Richard Turner was born 1935. He, along with his two brothers, John, and Vern, born in 1928 and 1933 respectively, grew up in
the family homestead located in Berlin, Vermont. After Turner graduated high school in 1953, he left to study engineering at the University of Vermont. He then continued his career elsewhere. Turner’s two older brothers, like him, decided they did not want to move back and take on the family homestead.
Therefore, in 1978, the farmhouse was sold to Dr. Callan and Dr. Davignon and sold again in 1996 to Vermont Mutual Insurance. The current owners, Superior Development, bought the place in 2013 and as of winter 2018, have hired Deconstruction Works, a company that takes houses apart piece by piece and installs those pieces in other houses, to dismantle the farmhouse.
Turner leans back in his chair and sighs. “Almost the whole house… anything salvageable is going into another home, which gives you a good feeling about it.”
Now Turner, like the rest of the community, wants to know what is going to happen.
In 1794 and 1795, Jeremiah Culver bought two 100 acre lots and, according to Richard Turner’s research, Culver built his house on what is now named Stewart Road. He also built a sawmill on Pond Brook, which was also a part of his property, which he subsequently sold to Silas Black and Luther Stewart in 1815.
When Jeremiah Culver died in 1829, he left the land to eight people. Seven of the divided plots went to his children, and one plot went to what Richard Turner believes is a child from another marriage.
In the early 1830s, Culver’s daughter, Polly, married Jesse House and bought out the plot next to her’s, Jeremiah Jr.
Initially, Richard Turner’s great-grandfather, Harrison, lived far up in the northern part of Vermont, in Coventry Gore (now part of Newport Town), where he had started a farm in the 1850s.
In 1880, his sister, Adeline Turner Crandall, and her family moved to a farm in Berlin just south of where the airport was later built. She wanted her brother, Harrison, to join her, and, in her words, move “back to civilization.”
Turner thinks that her son, Charles Turner Crandall, sketched the farm, which was for sale, and sent the drawing to his uncle Harrison, imploring him to come down and buy it.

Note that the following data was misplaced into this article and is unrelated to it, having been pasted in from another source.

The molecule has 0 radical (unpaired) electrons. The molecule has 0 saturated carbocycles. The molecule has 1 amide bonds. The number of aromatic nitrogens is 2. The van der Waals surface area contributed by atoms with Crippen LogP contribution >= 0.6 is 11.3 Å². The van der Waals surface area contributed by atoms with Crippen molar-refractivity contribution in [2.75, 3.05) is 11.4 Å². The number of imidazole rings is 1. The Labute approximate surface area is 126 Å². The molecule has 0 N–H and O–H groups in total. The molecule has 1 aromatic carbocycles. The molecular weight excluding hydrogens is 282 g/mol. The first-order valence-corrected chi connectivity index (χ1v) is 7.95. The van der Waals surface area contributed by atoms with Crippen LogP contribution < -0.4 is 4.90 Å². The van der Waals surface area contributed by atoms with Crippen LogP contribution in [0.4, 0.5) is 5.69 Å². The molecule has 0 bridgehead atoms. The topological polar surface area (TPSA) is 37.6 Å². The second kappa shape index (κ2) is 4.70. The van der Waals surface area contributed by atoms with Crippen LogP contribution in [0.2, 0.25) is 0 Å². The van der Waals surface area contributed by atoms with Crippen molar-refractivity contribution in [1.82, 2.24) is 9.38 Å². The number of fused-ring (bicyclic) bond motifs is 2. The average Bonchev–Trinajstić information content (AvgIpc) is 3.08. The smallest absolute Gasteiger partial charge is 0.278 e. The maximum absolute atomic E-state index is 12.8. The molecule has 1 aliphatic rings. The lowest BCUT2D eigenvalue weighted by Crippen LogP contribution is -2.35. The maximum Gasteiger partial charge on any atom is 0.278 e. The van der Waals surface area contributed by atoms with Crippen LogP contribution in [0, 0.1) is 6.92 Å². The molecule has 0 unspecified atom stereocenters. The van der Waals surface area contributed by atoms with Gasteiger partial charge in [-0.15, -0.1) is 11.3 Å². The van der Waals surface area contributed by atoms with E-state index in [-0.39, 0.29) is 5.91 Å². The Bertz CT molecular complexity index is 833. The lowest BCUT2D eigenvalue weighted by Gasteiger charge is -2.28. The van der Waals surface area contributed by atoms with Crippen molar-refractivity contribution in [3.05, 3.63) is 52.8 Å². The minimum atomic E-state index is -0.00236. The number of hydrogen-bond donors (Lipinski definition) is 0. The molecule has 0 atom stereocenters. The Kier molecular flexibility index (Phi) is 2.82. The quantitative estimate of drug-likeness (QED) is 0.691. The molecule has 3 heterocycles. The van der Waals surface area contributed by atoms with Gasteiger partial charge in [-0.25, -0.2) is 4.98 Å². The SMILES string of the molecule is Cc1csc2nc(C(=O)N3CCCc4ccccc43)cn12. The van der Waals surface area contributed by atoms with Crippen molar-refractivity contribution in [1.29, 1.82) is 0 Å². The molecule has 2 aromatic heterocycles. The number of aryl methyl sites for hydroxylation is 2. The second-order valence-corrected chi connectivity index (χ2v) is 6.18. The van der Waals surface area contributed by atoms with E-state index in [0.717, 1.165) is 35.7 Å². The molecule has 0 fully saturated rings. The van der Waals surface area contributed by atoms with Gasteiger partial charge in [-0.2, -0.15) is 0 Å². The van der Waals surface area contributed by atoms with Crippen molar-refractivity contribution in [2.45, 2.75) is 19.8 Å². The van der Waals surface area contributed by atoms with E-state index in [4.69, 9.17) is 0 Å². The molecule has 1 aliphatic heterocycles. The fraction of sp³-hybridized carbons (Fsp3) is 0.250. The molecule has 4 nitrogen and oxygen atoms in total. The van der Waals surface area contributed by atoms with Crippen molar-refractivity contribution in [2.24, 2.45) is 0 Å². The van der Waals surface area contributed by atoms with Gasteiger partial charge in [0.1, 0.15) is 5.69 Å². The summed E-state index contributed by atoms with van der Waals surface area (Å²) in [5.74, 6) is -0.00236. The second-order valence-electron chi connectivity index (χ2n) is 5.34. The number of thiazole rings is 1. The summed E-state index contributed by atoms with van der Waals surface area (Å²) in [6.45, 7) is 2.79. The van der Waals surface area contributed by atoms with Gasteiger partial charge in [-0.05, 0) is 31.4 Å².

It must have worked, for Harrison Turner purchased the home from Columbus House in 1884.
In the 1990s, Richard Turner and his brother, Vernon, started conducting researching into the farmhouse and the family by reading through old letters. Because they were sometimes hard to read, Richard and Vern wrote up what Richard estimates around four hundred letters and put them in a book. Once that was complete, they continued their research, frequenting the town clerk’s office.
This research is especially important to Richard, who has previously served as the secretary for the Berlin Historical Society for twenty-five years and now continues to work with the society as a member. But it’s not just because of his love for history.
“It was our farm. I always wondered [about it] as a kid growing up, always wondered why these four [plots] became this way.”
He continued, “We found out a lot about the property… Because of the way it got divided up when the original owners died.”
After Richard’s great-grandfather, Harrison, purchased the farm, it moved down through the generations. It first went to his son, Will Turner in 1900, for $3,500. It then moved on to Will’s son, Ray Turner, Richard’s father, for $5,500.
When asked if he better understood his family thanks to his research, Richard paused and thought for a moment.
“Yeah, gives you an insight. The letters gave us a great insight into the way they lived, the things that were important to them. We really enjoyed putting that together.”
When Richard Turner lived at the farmhouse, his family had a pool table set up in a room in what some Vermonters might refer to as the ell. As Deconstruction Works tore the place down, they found a single pool ball in the corner.
“Dad had sold the pool table long after we’d gone. One ball didn’t go with it.”